Under inconvertible paper money standard, there can be two types of exchange rates – fixed and flexible. Under the present monetary system of the International Monetary Fund (IMF), fixed or stable exchange rates are known as pegged exchange rates or par values.

In fact, IMF was established with the object of stabilising the rates of exchange, with proper safeguards for adjustments whenever necessary. On the other hand, free or flexible exchange rates are left uninterrupted by the monetary authorities to be determined by the conditions of demand for and supply of foreign exchange and are perfectly free to fluctuate according to the changes in the demand or supply forces, if there are no restrictions on buying and selling in the foreign exchange market.

The free or floating rate is allowed to seek its own level, as no par of exchange is fixed. Sometimes when a currency is floated, a former fixed par no longer applies, and the government also does not care to enforce it.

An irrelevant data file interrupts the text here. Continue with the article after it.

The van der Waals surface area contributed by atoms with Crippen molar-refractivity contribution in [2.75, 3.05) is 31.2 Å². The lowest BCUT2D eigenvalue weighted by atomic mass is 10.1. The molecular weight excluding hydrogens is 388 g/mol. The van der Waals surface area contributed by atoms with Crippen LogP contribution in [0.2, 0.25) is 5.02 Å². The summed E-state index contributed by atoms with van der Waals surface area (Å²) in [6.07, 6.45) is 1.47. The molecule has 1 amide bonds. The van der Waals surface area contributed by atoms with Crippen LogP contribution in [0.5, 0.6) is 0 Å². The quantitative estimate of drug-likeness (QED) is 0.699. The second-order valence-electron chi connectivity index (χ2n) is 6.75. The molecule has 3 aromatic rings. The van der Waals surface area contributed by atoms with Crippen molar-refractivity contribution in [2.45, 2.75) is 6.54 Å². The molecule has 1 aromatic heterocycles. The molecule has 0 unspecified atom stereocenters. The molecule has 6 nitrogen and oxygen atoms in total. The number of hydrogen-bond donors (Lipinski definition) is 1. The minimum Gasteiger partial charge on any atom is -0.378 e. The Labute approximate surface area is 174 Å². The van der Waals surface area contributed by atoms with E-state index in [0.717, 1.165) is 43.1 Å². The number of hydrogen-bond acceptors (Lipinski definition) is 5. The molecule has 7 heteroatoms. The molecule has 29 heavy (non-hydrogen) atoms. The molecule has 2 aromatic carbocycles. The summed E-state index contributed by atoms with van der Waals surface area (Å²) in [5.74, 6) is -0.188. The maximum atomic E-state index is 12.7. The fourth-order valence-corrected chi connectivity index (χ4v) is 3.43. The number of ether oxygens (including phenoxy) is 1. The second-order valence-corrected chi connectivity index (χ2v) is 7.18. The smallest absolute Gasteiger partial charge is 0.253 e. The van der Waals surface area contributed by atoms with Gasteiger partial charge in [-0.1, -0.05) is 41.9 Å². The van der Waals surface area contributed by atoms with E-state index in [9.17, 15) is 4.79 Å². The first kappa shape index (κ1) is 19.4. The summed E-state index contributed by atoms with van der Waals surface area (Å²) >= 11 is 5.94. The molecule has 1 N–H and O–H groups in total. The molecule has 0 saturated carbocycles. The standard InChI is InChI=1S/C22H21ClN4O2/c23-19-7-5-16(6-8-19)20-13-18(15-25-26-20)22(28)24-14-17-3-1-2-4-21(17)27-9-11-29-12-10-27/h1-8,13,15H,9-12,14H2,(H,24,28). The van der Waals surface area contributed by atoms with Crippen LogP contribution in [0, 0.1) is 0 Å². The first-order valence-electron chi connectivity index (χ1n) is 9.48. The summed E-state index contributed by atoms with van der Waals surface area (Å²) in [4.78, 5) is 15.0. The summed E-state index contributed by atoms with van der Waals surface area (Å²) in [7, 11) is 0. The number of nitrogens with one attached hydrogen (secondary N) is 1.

Under the system of fixed pars, as adopted by the IMF member nations, the exchange rate is determined by the government and enforced either by pegging operations, or by resorting to some form of exchange control and sometimes by a healthy combination of both these methods. Under the pegging operation, the government fixes an official par of exchange and tries to enforce it through central bank or a kind of exchange stabilisation fund which enter the foreign exchange market and purchase its currency when the market rate falls below the specified level and sell it when the rate rises above a particular mark.


This system of pegged rates of exchange is government propped up. There is, however, one major defect in this system that if the market rate of exchange has a consistent tendency to decline, pegging operations would be very expensive, as it would lead to a heavy reduction in the exchange reserves of the country concerned.

Recently, therefore, it has been held by many that the IMF’s system of adjustable stable exchange rates” is not desirable and that free or fluctuating exchange rates would be more helpful in adjusting prevailing rates of exchange to their true value. Thus, there has been a heated controversy as to which of these two rates, fixed and flexible, should be preferred and why.